Enthusiastic actors are bringing their own version of an award-winning farce to Balcombe.
The Victory Players present Noises Off by Michael Frayn at The Victory Hall from Thursday to Saturday, May 21 to 23.
This fast-paced and challenging comedy offers a play within a play as a group of hapless performers try to stage a risqué show called Nothing On.
Ronnie Whitehead, who co-directs this production with Mitch Collingbourne and performs as the character Lloyd Dallas, explains that things inevitably go wrong – very wrong.
“We have plates of sardines going off throughout the performance, a young lady in a state of undress and couple of guys who lose their trousers at some point throughout,” he says.
It sounds like run-of-the-mill bawdiness but, as Ronnie, 38, explains, there’s a real twist. In act one the play is seen from the audience’s point-of-view as the ‘actors’ battle through a dress rehearsal. In act two the set rotates and we get to see the backstage chaos. Act three returns to the frontal view for the group’s final performance, showing the impact of the backstage madness.
“If you have as much fun watching it as we’ve had rehearsing it then it will be a great show,” says Ronnie.
The director admits that putting on this play has been tough but he says he wanted to challenge himself.
Rodney Saunders from Balcombe, who plays the alcoholic and somewhat deaf thespian Selsdon Mowbray, agrees that the process has been difficult.
“It is often said that farce is the most difficult form of acting,” says Rodney, 72. “I think probably the entire cast would agree that our experience to date has confirmed that. It’s very hard work because timing is everything.”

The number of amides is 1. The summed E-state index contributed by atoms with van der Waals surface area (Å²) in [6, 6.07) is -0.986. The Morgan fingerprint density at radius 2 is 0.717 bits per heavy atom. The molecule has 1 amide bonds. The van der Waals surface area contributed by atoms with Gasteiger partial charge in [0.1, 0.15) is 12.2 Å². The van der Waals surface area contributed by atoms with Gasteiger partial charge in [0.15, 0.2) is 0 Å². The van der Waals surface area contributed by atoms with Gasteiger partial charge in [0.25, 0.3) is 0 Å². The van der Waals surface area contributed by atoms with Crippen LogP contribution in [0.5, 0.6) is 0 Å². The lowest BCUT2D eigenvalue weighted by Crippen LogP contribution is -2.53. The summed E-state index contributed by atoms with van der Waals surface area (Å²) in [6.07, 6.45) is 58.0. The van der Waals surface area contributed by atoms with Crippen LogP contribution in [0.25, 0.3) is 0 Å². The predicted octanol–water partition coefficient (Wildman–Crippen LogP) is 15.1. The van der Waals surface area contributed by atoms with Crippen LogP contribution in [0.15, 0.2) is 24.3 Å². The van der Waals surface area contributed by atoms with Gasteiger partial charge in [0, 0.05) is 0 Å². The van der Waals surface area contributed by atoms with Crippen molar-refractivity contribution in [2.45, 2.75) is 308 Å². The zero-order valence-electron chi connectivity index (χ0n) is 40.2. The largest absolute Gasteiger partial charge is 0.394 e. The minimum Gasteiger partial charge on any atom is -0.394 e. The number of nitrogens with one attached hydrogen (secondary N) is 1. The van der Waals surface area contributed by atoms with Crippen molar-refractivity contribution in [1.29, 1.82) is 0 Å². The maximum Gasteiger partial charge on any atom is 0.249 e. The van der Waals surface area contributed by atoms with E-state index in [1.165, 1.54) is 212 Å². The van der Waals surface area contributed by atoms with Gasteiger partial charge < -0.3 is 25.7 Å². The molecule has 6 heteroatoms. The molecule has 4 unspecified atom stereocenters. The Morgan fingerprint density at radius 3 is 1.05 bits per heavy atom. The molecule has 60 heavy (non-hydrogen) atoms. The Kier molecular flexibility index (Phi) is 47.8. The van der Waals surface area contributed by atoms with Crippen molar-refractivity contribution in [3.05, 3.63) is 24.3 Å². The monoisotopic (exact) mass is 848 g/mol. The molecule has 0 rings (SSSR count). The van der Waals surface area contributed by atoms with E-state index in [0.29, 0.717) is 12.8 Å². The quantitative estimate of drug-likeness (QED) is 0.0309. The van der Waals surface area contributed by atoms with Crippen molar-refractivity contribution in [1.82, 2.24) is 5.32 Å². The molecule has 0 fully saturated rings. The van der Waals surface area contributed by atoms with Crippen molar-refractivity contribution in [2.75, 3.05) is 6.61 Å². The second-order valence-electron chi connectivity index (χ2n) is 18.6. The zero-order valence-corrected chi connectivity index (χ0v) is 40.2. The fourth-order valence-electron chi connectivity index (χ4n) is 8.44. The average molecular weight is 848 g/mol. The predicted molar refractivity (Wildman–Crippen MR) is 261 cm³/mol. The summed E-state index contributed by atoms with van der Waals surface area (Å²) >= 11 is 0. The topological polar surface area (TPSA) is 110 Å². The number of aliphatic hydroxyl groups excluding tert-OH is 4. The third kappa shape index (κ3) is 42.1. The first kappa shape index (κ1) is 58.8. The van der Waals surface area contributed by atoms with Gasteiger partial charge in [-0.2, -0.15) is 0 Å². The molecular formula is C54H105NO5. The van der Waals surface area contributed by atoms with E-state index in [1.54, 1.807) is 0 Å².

Tom Clark, 16, from East Grinstead, who plays timid stage manager Tim Allgood, says he was daunted when he first read the script but is pleased with the end result.
“I like the difficulty actually,” says Tom, who recently appeared in Ariel Company Theatre’s Edelweiss Pirates. “It’s very nice to see the company be able to take that thing that was so wild and put it together and make it wonderful.”
It’s been a fun family experience for Tom as well. His sister Molly Clark (17), mother Viv Clark (49) and grandmother Joyce Baldwin (71) are also acting in the show.
Molly, from East Grinstead, who plays clueless airhead Brooke Ashton, enjoys am-dram but has also done paid acting work before.
“I did Tulleys Farm Shocktober,” she says. “It was really great. The best thing I’ve ever done actually.”
She laughs: “I was what’s called a ‘creature’ in the cellar. It’s kind of like a zombie but it required a lot of energy and noise and a sore throat.”
Viv, also from East Grinstead, who puts in a strong performance as the caring Belinda Blair, says: “I haven’t been on a stage for a long, long time. In fact, I’d never really done much acting at all so the whole thing’s been a massive challenge but really enjoyable.”
Joyce, from Crawley, plays forgetful actress Dotty and says that she encouraged her family to get involved with am-dram from an early age. She also persuaded her daughter Viv to take part in Noises Off.
“It’s nice because twice a week when we come to rehearsals I can see my whole family,” says Joyce.
Jon Hunt from Crawley Down, who plays the hot-headed Garry Lejeune, finds this play appealing for a different reason.
“I did actually play Noises Off 20 years ago as Tim,” says Jon, now 43, explaining that it feels great to revisit this show.
So what does Jon find so appealing about amateur dramatics in general?
“I think it’s more about building a relationship with the whole cast,” he says. “You spend a lot of time together and you get very close and then you actually get to have fun with them onstage for the last few performances.”
Noises Off also stars Emily Holland as ditzy assistant stage manager Poppy Norton-Taylor and Michael Mergler as fearful actor Frederick Fellowes.
It starts at 7.30pm with a 2.30pm performance on Saturday.
Tickets cost £10 from Threads in Balcombe. Alternatively, call 01444 811372.
Visit www.victoryplayers.co.uk to find out more about the group.